Christine’s family spent the bulk of their savings getting her daughter help for her addiction, but paid a bigger price in the physical and emotional costs that are not measurable. Her daughter is back on the island now, trying to stay clean and rebuild her life. “I think the thing that makes me the saddest is that she can’t get that time back, but also, she’s so young and she’s been through so much,” Christine said. “Some of the stuff, I just, you know it breaks my heart that she knows as much as she knows. As a parent, it’s your number one job to protect your children, and that’s really hard. Maybe I didn’t do a good enough job of protecting her.”
The family dynamics of addiction and the toll it takes on the relationships among parents and children or between siblings can often be overlooked in the scramble to simply find the appropriate treatment for the addict. “It can be an incredibly isolating and dark time for families,” said Margaretta Andrews, the executive director of the Community Foundation for Nantucket. “There needs to be support for families, because it’s not just the addict. You need to start making sure you’re OK, or you can’t care for them. With mental health and substance abuse, people don’t talk about it with the same voice that they do with someone who has cancer. People aren’t bringing you casseroles.”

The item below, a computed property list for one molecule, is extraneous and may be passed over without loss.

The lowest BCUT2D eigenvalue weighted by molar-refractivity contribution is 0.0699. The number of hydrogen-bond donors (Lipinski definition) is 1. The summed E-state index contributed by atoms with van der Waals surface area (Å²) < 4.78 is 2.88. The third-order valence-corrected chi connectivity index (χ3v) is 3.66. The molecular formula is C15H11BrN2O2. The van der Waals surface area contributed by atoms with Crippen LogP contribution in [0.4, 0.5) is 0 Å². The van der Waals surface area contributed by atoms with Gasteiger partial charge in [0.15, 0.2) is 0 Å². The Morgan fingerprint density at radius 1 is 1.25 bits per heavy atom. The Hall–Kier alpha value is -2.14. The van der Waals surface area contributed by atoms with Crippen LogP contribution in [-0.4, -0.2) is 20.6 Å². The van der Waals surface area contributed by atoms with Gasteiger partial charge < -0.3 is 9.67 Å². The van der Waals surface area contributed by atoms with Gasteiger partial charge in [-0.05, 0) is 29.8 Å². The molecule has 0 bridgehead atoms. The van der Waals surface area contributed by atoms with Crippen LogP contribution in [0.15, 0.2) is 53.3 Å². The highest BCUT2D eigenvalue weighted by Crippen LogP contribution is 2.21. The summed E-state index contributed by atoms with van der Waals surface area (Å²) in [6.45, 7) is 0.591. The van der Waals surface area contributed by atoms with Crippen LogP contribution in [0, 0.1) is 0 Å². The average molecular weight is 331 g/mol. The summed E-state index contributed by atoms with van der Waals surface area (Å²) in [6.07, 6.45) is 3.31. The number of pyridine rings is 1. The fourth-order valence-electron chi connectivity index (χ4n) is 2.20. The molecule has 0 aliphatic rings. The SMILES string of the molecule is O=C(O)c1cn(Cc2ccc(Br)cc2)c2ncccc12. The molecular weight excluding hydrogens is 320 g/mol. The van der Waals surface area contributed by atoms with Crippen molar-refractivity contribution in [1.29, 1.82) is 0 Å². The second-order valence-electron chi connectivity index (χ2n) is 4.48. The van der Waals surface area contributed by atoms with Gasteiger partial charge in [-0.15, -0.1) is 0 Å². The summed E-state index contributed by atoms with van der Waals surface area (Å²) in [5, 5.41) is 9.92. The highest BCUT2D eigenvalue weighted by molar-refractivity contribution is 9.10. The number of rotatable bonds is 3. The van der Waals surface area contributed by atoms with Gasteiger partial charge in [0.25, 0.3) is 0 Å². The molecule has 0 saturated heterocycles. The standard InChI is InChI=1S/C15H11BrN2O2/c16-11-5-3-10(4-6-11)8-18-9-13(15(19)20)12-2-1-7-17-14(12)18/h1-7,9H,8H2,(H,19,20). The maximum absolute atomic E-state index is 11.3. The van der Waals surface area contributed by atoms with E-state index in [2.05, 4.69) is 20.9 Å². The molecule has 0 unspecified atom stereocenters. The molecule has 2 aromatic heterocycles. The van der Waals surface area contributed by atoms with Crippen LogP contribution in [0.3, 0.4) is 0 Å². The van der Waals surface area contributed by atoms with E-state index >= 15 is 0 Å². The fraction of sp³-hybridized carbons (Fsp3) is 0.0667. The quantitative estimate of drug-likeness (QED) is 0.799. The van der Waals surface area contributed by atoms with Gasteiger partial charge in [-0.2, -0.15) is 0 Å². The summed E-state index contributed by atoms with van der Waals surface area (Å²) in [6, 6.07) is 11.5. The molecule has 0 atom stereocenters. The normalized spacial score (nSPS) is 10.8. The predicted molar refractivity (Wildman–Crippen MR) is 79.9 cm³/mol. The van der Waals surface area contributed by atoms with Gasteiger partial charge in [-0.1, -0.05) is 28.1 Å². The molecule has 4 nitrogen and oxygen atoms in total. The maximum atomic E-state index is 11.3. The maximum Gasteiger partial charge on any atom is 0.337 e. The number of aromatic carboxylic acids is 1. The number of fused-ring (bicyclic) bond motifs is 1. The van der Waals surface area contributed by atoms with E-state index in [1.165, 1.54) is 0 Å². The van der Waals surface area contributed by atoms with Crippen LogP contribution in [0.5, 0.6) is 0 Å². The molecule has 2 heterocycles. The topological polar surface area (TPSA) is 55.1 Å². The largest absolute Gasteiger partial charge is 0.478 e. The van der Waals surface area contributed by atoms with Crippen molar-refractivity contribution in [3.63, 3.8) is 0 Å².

The Community Foundation for Nantucket has been working to shine a spotlight on the opioid issue over the past year, channeling resources to support advocacy, education and training efforts.
“The first part of that is changing the culture on the island in a very visceral way that it shouldn’t be a dirty secret,” Andrews said. “It’s happening to our kids every single day. We need to be out there in supportive ways as a community in every sense, so if the worst happens, there’s support and a recognition and help. We can’t throw enough at this.”
In the mid-island headquarters of a Nantucket construction company, I met two recovering opioid addicts who found success staying clean through Narcotics Anonymous. The men are in their forties and fifties, a generation ahead of the current wave of opioid abusers on the island. It’s true, they said, that heroin and pills are more widely available on Nantucket today compared to when they were using. But what also is different, they believe, is that there is a better understanding of addiction for what it truly is: a brain disease, not necessarily some moral failing on the part of the user.